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Sample Poems by Lester Graves Lennon

My Father Was a Poet

I did not know my father was a poet
who wrote in Braille after he lost his sight.
He was a man of secrets.
The usual ones I knew: alcohol
and women. Poetry was his alone.
After his death I found them carefully
packed in the closet of his nursing home.
Page after page of tactile patterns lured
my fingertips. I had them translated,
if that's the term, from darkness into light.
There were no letters only poetry.
He wrote an ordered formal verse,
four beats always four beats per line.
It was a powerful uncompromising
line for a man who did not compromise.
He knew I wrote and never asked to hear.
I read each poem of his, placing the Braille
next to the flattened text. The pair revealed
verse maps of constellations from the star
atlas a son would follow to find his father.

The Father - Part 1
The Family Darkness

The family darkness reached for me
with its compulsive gripping need
to slowly lead each optic nerve
through graying streets as street lamps fade.
Three brothers and three sisters lost
their sight. We watched our daddy's squeezed.
I've seen glaucoma seize our light.

The Son - Part 1
My Father's Father's Children

My father's father, Mack, a rough shrewd son
of freed field slaves, owned a tobacco farm,
thirty years after slavery in Whiteville,
North Carolina. His wife, Aradella,
worked home and soil, gave birth to thirteen children:
D'Ossey, the first born who died at Shaw;
Ben, Quentin, Roscoe - the three who stayed and farmed;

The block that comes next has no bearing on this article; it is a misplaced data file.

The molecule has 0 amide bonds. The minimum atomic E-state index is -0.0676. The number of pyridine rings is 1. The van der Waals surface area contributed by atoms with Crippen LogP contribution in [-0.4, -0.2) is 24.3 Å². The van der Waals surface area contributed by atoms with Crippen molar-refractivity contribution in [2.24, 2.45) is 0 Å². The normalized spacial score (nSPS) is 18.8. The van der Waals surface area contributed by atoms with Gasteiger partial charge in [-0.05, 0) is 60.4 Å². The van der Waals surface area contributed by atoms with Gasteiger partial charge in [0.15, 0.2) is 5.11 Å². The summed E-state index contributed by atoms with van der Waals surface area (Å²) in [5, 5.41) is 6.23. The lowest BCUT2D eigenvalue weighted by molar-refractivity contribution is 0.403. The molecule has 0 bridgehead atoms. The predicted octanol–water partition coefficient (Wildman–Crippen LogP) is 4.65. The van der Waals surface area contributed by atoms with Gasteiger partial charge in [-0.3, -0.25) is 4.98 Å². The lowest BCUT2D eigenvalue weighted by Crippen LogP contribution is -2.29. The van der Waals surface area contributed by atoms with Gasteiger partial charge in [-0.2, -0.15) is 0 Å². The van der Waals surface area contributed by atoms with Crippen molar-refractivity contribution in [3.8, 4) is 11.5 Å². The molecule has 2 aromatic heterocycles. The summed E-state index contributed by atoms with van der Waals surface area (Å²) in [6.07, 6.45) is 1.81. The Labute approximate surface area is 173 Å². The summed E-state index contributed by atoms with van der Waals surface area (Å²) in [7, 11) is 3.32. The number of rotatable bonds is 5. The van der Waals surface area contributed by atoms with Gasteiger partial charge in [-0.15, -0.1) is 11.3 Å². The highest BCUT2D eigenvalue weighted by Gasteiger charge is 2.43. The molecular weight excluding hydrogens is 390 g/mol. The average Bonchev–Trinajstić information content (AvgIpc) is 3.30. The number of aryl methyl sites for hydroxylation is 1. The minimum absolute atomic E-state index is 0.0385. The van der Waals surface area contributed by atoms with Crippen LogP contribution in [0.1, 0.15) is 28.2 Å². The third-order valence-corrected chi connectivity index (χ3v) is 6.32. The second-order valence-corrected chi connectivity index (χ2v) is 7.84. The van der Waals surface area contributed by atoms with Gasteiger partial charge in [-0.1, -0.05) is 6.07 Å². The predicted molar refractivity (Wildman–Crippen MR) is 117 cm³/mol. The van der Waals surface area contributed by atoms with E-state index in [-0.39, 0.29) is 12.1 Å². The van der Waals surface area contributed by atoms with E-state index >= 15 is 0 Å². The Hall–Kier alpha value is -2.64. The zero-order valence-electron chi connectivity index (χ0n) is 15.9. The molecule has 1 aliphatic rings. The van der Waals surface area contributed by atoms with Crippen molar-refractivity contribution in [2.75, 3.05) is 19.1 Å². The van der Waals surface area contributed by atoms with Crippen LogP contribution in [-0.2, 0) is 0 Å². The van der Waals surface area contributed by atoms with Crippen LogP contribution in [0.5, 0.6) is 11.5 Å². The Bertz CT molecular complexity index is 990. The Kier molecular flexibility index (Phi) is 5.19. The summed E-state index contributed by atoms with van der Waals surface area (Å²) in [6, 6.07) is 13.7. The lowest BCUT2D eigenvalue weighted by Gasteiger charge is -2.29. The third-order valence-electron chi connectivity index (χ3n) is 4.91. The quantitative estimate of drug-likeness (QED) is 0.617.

Eva, the youngest all called Tiny Bee;
Bessie, Naomi, Minnie, Lillian,
the four whose high cheek bones and red brown skin
best showed their mother's mother's Cherokee
birth; Acy, at four hundred pounds the largest
and closest to my father; Shady Macon,
the youngest boy haunted by crying spells;
Early, the first through college; and my father.
Nine shared their field hand grit to earn degrees.
Seven had striking blue-rimmed eyes, the seven
who lost their sight. My father lost his last.

The Father - Part 2
I Used to See

I used to see from Sickles Place
all the way to North Avenue
where brightly dressed gals made men turn,
could almost see the white teeth grin.
I used to spurn the heart-matched eyes
until the future startled me
wearing the Sunday demure smile
my Frances shared when first we met.

I took my time to map my moves,
chose our tenth date to close the trap.
But when she cried as she said, "No,"
I knew she'd be my virgin bride
and knew I would not mind the wait.
There always was a late night gal.

The Son - Part 2

Late night gals were no problem for the strapping
football team captain coaches nicknamed Reindeer.
It stayed with him long after school at Shaw,
a poor black university in Raleigh.
Seventy-five years after graduation,
twenty-two years after his burial
I visited the cracking concrete campus
to find the ancient archivist amidst
the listless dust on stacks of yellowed pages
and slumping books. He listened to the question.
His ash-brown face of bone and clouded eyes
turned. Hunched in thought he moved from stack to shelf
to file returning with a photograph:
my father of broad shoulders, his head slightly
cocked, smiles at me as he never smiled at me.
He wears tank top and shorts on a dirt track.
A pert cheer leader's arm encircles his.
She's grinning up at him. The label reads:
'Captain of Track Team - 1929.'
"Reindeer, you said? Yes, I remember him."